My former PhD student (now at Conservation International) Dr. Elizabeth Selig and I recently published a paper in PLoS One (Selig and Bruno 2010) on the effectiveness of marine protected areas in preventing coral loss. The study indicates that MPAs can, on average, reduce coral losses and in some cases promote coral growth. This is an important finding because for years there has been broad speculation that MPAs and other forms of local fisheries restrictions could also benefit reef-building corals. Yet until now, no study had actually tested the generality of that idea.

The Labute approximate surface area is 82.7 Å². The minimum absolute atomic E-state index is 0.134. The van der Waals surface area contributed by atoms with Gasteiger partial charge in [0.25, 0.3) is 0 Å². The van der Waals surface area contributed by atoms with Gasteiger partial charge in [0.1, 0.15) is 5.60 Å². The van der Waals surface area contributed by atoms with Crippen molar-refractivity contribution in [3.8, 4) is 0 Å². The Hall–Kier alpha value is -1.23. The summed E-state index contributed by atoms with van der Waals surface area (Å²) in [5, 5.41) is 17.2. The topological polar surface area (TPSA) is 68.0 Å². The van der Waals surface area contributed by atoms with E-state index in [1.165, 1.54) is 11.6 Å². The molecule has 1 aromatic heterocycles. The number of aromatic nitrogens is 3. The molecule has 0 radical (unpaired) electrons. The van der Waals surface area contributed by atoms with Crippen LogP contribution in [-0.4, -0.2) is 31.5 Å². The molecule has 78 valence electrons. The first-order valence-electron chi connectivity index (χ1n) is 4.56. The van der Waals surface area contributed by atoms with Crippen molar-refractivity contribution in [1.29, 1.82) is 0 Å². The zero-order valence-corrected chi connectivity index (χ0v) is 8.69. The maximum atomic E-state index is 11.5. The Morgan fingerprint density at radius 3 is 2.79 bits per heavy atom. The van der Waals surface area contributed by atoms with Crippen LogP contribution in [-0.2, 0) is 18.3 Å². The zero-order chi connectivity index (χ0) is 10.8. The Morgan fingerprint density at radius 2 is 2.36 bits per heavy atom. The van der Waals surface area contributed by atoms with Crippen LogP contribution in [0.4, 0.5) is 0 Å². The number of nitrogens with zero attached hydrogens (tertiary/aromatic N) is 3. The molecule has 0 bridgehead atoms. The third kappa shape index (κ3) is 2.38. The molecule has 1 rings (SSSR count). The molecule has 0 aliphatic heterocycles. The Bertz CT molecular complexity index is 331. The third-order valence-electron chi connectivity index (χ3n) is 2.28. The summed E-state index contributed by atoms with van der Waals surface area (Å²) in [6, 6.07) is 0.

Our results also suggest that older MPAs were generally more effective in preventing coral loss. Initially, coral cover continued to decrease after MPA establishment. Several years later, however, rates of coral cover decline slowed and then ceased. The analysis was based on a global database of 8534 reef surveys from 1969-2006. We used this long-term record of reef communities to compare changes in coral cover inside 310 MPAs to that on over 4000 unprotected reefs in 83 countries.
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